you are of a certain age, it's quite possible your only real knowledge
of Hoagy Carmichael was from the television set. During the late
1960s and early '70s, there were countless collections of Big Band
music marketed to our parents and grandparents. You'd see a still
of a couple swing dancing while a progressive list of songs would
climb the screen. Inevitably, Hoagy's Ole Buttermilk Sky
would be featured and you'd hear: Oh buttermilk sky / I'm keepin'
my eye on you and that's all. We thought it was the most irritating
moment on the commercial. You can imagine our surprise when we found
out sometime later that there was more to the song, and it was quite
turns out that in addition to being a staple in 1940s films that
needed a piano player (as opposed to a pianist), Hoagy Carmichael
wrote quite a few standards and novelty numbers. Every kid knows
that simplified four-handed version of Heart & Soul,
but who knew who wrote it? Well, we did and actually a lot of others,
but that's not the point. The point is that Hoagy's songs became
so much a part of what is known as American pop, it's hard to imagine
that anyone wrote them at all, they just seem to be there. Songs
like Stardust, Lazy River and Georgia on my Mind belong
in everybody's musical vocabulary. In addition to the standards,
Hoagy would write and record little musical portraits of Americana,
making him almost the melodic version of Norman Rockwell. Little
Old Lady, Washboard Blues, Snowball and Two Sleepy People
all paint pictures of simpler, sweeter and sometimes troublesome
moments in American life.
integral racial stereotyping in some of Hoagy's songs is a fact.
He managed to cover a lot of bases: Asians (Hong Kong Blues),
blacks (Snowball, Rockin' Chair) and even the obese (Huggin'
and Chalkin'). It would be easy to blame it on "the times"
but none of the other great American songwriters were quite so troubling.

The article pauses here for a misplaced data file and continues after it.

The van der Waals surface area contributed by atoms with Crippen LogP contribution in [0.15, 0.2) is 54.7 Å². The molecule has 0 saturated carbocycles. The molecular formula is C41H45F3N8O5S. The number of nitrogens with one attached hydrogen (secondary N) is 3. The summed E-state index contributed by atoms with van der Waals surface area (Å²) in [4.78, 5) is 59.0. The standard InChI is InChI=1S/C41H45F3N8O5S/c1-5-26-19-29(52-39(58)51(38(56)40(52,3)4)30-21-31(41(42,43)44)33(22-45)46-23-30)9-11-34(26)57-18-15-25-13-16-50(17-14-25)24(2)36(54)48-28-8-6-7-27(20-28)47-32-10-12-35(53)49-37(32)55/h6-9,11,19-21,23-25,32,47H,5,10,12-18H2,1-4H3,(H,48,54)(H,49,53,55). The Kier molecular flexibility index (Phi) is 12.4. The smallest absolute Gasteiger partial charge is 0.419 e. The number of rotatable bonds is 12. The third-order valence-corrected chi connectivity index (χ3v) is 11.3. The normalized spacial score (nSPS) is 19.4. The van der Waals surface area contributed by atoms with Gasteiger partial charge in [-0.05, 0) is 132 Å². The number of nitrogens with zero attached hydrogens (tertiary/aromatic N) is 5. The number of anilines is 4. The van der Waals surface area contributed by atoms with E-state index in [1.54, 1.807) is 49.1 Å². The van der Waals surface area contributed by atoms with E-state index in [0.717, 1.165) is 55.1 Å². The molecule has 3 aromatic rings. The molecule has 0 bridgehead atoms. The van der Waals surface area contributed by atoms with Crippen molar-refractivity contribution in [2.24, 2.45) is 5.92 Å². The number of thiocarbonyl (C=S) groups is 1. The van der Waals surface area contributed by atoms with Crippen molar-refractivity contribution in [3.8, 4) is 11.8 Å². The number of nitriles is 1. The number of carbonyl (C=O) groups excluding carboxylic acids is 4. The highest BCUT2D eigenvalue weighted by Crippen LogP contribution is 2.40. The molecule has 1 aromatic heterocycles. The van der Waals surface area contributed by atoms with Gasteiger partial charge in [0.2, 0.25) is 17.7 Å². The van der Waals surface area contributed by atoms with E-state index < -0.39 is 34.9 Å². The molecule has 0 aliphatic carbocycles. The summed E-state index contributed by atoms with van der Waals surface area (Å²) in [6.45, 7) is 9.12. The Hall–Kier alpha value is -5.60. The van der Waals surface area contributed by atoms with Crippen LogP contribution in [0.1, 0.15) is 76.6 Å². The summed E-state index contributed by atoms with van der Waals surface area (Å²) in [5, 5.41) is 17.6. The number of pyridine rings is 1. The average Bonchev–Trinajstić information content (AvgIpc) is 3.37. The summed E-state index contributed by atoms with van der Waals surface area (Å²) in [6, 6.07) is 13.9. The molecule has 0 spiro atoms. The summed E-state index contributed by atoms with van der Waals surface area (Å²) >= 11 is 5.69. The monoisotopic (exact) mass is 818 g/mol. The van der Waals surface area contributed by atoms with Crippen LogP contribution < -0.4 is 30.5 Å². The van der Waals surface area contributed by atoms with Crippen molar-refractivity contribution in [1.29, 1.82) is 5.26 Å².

Once we thought it might have been because the other writers were
writing about loftier things and being even more racist by ignoring
these minorities altogether, but the argument is meaningless when
you consider Gershwin (Porgy and Bess) and Arlen (St.
Louis Woman). All we know is that it's way over our head and
if you listen to these Hoagy Carmichael recordings, we think you'll
agree the observations are made from love and the seemingly derogatory
attitude was unintentional.
the bottom line is Hoagy was important and you should have at least
one, if not several, titles in your collection. His own nasal delivery
is great and in most cases hard to beat. As we celebrate his centenary,
let's look at what's available on compact disc:
This is the classiest and most professional collection we've
seen. The tracks include most of the hits and the remastering is
beautiful. There are a few new obscurities to keep things interesting.
ASV Living Era
Like all ASV Living Era CDs we've come across, the song selection
is great, the artwork childish and the sound quality abysmal. Somebody
actually gets paid and credited for turning this stuff out! Still,
there are many nice novelties unavailable elsewhere. Most of the
music is from inferior source material, a fact that becomes apparent
when playing some of the duplicated tracks from Collector's Choice's
Ole Buttermilk Sky.
Carmichael: V Discs
These are the discs Hoagy made for our boys overseas during World
This is a wonderful session with Hoagy and the top West Coast Jazz
musicians of the 1950s. Baltimore Oriole is just about the
saddest performance we've ever heard! The band includes Art Pepper
and Harry "Sweets" Edison. Our CD is copyrighted 1988
and we hear it's out of print but soon to be re-released sometime